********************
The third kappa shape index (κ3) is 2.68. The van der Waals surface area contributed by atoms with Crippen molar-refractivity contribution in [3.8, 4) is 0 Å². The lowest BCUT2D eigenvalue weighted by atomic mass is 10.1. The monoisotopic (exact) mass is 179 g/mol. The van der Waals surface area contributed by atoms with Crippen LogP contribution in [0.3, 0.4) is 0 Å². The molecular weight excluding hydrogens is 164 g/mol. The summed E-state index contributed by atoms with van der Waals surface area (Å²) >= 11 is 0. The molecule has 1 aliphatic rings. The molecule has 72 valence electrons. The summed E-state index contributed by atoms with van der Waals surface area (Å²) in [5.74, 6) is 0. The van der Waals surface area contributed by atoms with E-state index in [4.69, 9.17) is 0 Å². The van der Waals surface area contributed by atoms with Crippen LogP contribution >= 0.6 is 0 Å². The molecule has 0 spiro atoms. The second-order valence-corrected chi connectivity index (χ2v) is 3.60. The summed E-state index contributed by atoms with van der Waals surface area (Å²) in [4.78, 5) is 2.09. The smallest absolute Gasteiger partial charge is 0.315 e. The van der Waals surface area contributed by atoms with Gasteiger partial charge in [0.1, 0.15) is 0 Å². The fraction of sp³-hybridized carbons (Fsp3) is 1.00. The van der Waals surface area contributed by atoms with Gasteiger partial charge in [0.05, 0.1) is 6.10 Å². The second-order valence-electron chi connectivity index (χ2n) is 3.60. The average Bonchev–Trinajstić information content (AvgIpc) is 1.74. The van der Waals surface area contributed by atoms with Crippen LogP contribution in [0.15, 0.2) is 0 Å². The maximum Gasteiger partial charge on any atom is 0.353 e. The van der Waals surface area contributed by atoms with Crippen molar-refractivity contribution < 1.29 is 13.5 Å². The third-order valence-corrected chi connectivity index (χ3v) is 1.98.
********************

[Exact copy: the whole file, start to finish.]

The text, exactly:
The third kappa shape index (κ3) is 2.68. The van der Waals surface area contributed by atoms with Crippen molar-refractivity contribution in [3.8, 4) is 0 Å². The lowest BCUT2D eigenvalue weighted by atomic mass is 10.1. The monoisotopic (exact) mass is 179 g/mol. The van der Waals surface area contributed by atoms with Crippen LogP contribution in [0.3, 0.4) is 0 Å². The molecular weight excluding hydrogens is 164 g/mol. The summed E-state index contributed by atoms with van der Waals surface area (Å²) >= 11 is 0. The molecule has 1 aliphatic rings. The molecule has 72 valence electrons. The summed E-state index contributed by atoms with van der Waals surface area (Å²) in [5.74, 6) is 0. The van der Waals surface area contributed by atoms with E-state index in [4.69, 9.17) is 0 Å². The van der Waals surface area contributed by atoms with Crippen LogP contribution >= 0.6 is 0 Å². The molecule has 0 spiro atoms. The second-order valence-corrected chi connectivity index (χ2v) is 3.60. The summed E-state index contributed by atoms with van der Waals surface area (Å²) in [4.78, 5) is 2.09. The smallest absolute Gasteiger partial charge is 0.315 e. The van der Waals surface area contributed by atoms with Gasteiger partial charge in [0.1, 0.15) is 0 Å². The fraction of sp³-hybridized carbons (Fsp3) is 1.00. The van der Waals surface area contributed by atoms with Gasteiger partial charge in [0.05, 0.1) is 6.10 Å². The second-order valence-electron chi connectivity index (χ2n) is 3.60. The average Bonchev–Trinajstić information content (AvgIpc) is 1.74. The van der Waals surface area contributed by atoms with Crippen LogP contribution in [0.15, 0.2) is 0 Å². The maximum Gasteiger partial charge on any atom is 0.353 e. The van der Waals surface area contributed by atoms with Crippen molar-refractivity contribution < 1.29 is 13.5 Å². The third-order valence-corrected chi connectivity index (χ3v) is 1.98.